Google has inevitably become its own root Certificate Authority, allowing it to issue digital certificates for its products rather than rely on third party certs to validate Google properties.
To facilitate Google’s position as a root CA, the company said it has acquired existing root CAs from GlobalSign: R2 and R4.
“These Root Certificates will enable us to being independent certificate issuance sooner rather than later,” said Ryan Hurst, a manager in Google’s Security and Privacy Engineering outfit.
Until now, Google has been operating as its own subordinate CA (GIAG2) with SSL and TLS certs issued by a third party for Google products; Hurst said Google will continue to do so.
“Google has obviously been wanting to move to its own infrastructure for a while. There’s no real reason they should continue trusting the legacy CA infrastructure. This gives them a bit more independence. And of course, it means that they alone can issue verifiably ‘Google’ certificates,” said Matthew Green, a professor of cryptography at Johns Hopkins University.
“Although on the flip side they’ve put in place a whole bunch of protections already in products like Chrome that make it hard to impersonate Google properties, so this seems like an incremental move,” Green said.
Google has published the root certificates it manages, and expects developers who build software and applications that need to connect to Google to include the certs as trusted. It also may choose to operate subordinate CAs under third-party operated roots, Hurst said.
“For this reason if you are developing code intended to connect to a Google property, we still recommend you include a wide set of trustworthy roots,” Hurst said.
The fragile state of CAs and certificate management has manifested itself in a number of high-profile mishaps, including a GlobalSign certificate revocation error last fall affecting availability of sites on the web, and a loss of trust in WoSign/StartCom and CNNIC certificates for violations of industry standard practices. Revoking certificates that already live in browsers, operating systems, networking gear and servers is a chore. Google’s entry into the fray as a root CA puts the entire system under greater scrutiny.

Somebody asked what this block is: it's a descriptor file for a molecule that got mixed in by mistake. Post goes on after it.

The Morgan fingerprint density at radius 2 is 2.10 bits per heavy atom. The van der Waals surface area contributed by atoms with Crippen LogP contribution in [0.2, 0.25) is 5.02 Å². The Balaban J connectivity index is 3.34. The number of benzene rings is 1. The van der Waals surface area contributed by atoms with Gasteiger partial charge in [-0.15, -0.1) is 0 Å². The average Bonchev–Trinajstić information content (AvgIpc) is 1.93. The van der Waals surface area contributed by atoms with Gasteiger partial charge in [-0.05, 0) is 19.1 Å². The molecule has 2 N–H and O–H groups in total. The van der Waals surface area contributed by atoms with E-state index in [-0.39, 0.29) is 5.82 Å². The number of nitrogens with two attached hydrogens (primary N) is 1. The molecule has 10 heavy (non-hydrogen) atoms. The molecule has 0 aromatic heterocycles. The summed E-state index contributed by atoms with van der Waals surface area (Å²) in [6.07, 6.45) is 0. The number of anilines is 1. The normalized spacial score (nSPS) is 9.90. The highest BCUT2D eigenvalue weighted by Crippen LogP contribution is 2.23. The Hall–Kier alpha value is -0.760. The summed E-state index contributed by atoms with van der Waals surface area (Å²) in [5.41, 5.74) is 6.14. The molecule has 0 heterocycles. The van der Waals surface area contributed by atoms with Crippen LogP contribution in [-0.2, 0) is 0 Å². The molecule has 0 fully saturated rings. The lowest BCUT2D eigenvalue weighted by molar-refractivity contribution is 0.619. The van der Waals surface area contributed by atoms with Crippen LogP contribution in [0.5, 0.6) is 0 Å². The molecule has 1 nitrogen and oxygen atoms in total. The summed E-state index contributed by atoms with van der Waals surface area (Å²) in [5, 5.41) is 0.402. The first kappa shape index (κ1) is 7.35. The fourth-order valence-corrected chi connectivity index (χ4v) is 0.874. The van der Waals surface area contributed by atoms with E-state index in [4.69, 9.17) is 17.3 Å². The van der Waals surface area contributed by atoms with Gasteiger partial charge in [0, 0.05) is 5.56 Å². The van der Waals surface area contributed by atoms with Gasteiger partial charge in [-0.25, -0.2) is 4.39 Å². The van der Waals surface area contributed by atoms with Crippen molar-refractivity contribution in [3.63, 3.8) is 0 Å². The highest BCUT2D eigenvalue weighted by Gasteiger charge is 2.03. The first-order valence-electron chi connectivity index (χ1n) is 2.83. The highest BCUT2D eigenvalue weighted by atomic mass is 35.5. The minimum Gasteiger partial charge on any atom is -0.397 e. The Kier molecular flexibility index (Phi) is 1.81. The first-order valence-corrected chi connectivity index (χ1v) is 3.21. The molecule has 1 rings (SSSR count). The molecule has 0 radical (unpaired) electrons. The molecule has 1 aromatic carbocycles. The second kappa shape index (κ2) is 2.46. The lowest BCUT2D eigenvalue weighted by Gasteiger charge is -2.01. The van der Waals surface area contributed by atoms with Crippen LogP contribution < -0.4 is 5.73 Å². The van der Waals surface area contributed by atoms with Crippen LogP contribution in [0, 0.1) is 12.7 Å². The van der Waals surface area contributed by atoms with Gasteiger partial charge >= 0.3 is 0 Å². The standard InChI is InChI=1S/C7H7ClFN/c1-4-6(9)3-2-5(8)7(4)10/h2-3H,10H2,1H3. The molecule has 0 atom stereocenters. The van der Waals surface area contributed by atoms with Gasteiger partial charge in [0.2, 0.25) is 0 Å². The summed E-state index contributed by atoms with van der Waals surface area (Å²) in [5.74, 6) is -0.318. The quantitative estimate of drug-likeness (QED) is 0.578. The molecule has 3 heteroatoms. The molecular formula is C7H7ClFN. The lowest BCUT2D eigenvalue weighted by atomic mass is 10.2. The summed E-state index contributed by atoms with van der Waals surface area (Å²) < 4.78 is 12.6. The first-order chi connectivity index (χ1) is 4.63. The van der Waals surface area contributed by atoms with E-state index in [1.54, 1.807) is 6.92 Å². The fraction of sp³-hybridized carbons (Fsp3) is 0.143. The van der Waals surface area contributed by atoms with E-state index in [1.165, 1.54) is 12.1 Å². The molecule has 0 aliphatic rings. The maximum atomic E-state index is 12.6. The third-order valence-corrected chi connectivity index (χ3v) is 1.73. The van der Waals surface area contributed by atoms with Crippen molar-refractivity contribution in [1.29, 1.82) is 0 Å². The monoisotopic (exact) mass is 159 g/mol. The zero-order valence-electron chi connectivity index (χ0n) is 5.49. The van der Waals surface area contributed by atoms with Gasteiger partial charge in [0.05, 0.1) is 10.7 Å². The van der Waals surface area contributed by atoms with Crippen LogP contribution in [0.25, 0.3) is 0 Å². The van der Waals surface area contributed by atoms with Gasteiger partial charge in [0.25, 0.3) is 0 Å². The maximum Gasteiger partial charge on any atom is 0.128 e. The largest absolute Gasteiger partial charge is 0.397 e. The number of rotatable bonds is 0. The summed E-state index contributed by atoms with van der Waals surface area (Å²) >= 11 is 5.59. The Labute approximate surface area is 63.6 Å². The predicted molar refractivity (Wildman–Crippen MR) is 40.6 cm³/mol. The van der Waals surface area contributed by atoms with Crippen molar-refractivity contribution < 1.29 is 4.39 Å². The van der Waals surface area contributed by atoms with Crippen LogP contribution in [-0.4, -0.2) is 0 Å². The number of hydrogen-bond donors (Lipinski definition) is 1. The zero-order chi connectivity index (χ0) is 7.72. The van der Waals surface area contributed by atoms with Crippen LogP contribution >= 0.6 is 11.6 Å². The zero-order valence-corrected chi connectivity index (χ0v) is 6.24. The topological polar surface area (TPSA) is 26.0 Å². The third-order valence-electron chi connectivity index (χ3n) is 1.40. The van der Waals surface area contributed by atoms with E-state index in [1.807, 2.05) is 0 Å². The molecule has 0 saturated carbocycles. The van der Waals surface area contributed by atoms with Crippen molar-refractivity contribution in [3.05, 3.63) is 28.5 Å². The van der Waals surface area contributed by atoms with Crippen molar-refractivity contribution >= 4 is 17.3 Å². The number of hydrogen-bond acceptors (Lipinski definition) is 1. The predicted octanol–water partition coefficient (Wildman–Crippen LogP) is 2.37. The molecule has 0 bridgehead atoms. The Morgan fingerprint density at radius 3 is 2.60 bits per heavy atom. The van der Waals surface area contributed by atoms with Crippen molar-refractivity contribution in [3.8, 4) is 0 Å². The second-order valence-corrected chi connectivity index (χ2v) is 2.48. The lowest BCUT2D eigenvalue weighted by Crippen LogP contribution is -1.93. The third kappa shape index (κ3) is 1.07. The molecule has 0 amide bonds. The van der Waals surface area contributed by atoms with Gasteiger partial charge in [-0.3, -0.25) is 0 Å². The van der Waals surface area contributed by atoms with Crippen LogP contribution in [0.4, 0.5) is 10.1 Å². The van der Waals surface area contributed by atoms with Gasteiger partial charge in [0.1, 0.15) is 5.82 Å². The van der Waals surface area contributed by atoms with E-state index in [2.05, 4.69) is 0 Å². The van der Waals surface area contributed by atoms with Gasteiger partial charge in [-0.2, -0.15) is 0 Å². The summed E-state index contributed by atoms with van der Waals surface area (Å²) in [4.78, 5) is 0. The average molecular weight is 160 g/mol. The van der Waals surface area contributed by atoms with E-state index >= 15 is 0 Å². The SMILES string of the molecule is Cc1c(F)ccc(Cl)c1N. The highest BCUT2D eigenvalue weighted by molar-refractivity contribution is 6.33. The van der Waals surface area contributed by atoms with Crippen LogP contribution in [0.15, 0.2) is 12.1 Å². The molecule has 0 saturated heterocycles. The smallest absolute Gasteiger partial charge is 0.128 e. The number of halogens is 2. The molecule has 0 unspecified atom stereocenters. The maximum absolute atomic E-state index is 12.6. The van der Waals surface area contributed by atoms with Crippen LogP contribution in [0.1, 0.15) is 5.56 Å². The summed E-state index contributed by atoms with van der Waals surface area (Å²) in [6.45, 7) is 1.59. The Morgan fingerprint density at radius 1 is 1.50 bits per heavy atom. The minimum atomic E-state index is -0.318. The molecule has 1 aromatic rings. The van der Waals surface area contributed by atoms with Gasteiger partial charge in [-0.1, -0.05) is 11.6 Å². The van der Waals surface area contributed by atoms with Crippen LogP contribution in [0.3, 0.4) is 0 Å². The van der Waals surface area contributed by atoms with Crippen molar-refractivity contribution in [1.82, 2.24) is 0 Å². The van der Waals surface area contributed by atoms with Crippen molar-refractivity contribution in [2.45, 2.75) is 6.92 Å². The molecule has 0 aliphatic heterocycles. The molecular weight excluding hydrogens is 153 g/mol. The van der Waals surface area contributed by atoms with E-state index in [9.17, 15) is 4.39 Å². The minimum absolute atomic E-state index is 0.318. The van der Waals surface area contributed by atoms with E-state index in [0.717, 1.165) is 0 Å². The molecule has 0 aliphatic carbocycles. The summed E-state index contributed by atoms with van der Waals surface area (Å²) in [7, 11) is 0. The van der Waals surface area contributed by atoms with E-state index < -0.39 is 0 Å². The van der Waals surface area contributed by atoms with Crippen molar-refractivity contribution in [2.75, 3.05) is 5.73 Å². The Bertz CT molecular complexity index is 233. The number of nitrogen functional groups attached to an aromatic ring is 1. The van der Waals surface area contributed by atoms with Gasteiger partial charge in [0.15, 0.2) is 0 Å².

“Google engineering has the expertise, maturity and—crucially—the resources to operate a top-level trust like this, but they will no doubt be held to even tighter scrutiny going forward,” said Kenneth White, security researcher and director of the Open Crypto Audit Project. “For example, the significant advances the industry has made with certificate transparency is a double-edged sword. One of the main ‘watchers’ will now be, without having to rely on intermediate 3rd parties, one of the most watched.”
Google has spearheaded Certificate Transparency, a public roll of trusted certs that can be audited and monitored, and announced last October that it would be mandatory later this year.
“Initiatives like Mozilla and EFF’s SSL Observatory, Comodo’s crt.sh, and other public monitoring will be more important than ever,” White said. “The advice to developers is continue to advance current practice with strict transport security (HSTS), certificate pinning where it makes sense, use strong authenticated encryption cipher suites with modern Forward Secret protocols (AEAD, TLS 1.2, SHA-2 or higher), secure cookies, avoiding mixing insecure content, use relatively short duration TLS certificates (90 days vs. 2 or 3 years), and so on.”